From 1778 to 1780, Sinking Valley was one of the most dangerous places in North America.
In the fall of 1777, the British Army captured Philadelphia, sending the continental and provincial government into exile. The Congress moved to York, Pennsylvania; the state legislature, what was left of it anyway, to Lancaster. This was great news if you were a Tory (aka Loyalist), that is, a supporter of the King. The capital city of this upstart American republic striving for independence was in the hands of the King's army -- surely the rebels would be defeated soon and life would return to normal for the subjects of the British Empire.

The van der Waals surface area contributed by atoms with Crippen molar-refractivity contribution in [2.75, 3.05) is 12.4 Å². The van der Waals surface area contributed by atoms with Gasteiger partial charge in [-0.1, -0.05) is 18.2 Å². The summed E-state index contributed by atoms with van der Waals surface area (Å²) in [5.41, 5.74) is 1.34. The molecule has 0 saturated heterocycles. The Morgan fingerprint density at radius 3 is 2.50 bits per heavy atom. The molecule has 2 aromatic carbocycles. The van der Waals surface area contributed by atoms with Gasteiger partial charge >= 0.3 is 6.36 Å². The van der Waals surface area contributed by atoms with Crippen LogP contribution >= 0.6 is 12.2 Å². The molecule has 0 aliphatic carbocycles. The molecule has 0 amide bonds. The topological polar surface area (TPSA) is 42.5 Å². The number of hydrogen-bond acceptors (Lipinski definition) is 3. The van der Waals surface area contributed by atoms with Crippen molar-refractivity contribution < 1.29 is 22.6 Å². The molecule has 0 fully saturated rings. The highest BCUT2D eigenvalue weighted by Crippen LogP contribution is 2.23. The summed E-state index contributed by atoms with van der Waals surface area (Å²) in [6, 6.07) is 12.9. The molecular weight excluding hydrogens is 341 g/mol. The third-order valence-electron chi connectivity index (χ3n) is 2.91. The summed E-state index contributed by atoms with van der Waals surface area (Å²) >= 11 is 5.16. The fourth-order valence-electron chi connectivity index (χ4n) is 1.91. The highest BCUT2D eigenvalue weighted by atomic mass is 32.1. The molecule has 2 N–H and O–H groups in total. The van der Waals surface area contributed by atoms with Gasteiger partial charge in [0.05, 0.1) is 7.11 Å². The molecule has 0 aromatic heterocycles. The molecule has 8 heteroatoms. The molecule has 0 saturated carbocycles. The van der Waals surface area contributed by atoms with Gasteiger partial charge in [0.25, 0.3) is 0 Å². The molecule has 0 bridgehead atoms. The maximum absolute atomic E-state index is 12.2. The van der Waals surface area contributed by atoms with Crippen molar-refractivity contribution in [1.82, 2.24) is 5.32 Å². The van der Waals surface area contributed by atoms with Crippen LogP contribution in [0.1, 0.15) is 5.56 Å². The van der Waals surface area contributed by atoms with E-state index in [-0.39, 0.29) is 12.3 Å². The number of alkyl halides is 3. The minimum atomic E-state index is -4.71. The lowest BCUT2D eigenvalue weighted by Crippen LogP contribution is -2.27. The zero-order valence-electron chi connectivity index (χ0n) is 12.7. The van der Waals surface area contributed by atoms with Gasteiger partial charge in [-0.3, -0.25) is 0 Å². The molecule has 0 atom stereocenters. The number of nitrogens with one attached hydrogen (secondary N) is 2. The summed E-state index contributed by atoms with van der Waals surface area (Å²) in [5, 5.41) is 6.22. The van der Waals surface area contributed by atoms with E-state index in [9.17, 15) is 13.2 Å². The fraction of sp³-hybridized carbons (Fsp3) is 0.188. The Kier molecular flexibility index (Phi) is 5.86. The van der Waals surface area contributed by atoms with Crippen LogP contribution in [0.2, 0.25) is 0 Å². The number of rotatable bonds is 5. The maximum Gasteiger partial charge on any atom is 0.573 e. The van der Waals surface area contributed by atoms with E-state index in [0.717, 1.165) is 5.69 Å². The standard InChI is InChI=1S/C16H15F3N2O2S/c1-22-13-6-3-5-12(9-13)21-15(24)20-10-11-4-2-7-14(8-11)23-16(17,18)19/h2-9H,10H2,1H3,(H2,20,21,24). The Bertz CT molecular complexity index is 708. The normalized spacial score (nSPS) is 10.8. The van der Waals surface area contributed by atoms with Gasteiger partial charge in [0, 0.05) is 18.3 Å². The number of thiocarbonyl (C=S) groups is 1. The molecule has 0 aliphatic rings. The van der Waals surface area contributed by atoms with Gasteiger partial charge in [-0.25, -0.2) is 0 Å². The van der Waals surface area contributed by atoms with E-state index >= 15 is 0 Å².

On the frontier of central Pennsylvania, the Tories were inspired. Throughout the winter, British agents from Fort Niagara in New York visited the Tories living in and around Fort Roberdeau, making promises. They suggested to the Tory farmers, always eager for more land, that if they helped put down the rebels, the King would be VERY appreciative and would reward their loyalty by giving them the lands that were now occupied by the rebels. On the other hand, if they did not help, the King would not be amused. The agents were often accompanied by Seneca warriors who could be very intimidating. Even Tory settlers feared them, unsure about exactly where the allegiance of this nation lay. Rumor and speculation fueled terror all along the frontier, regardless of politics.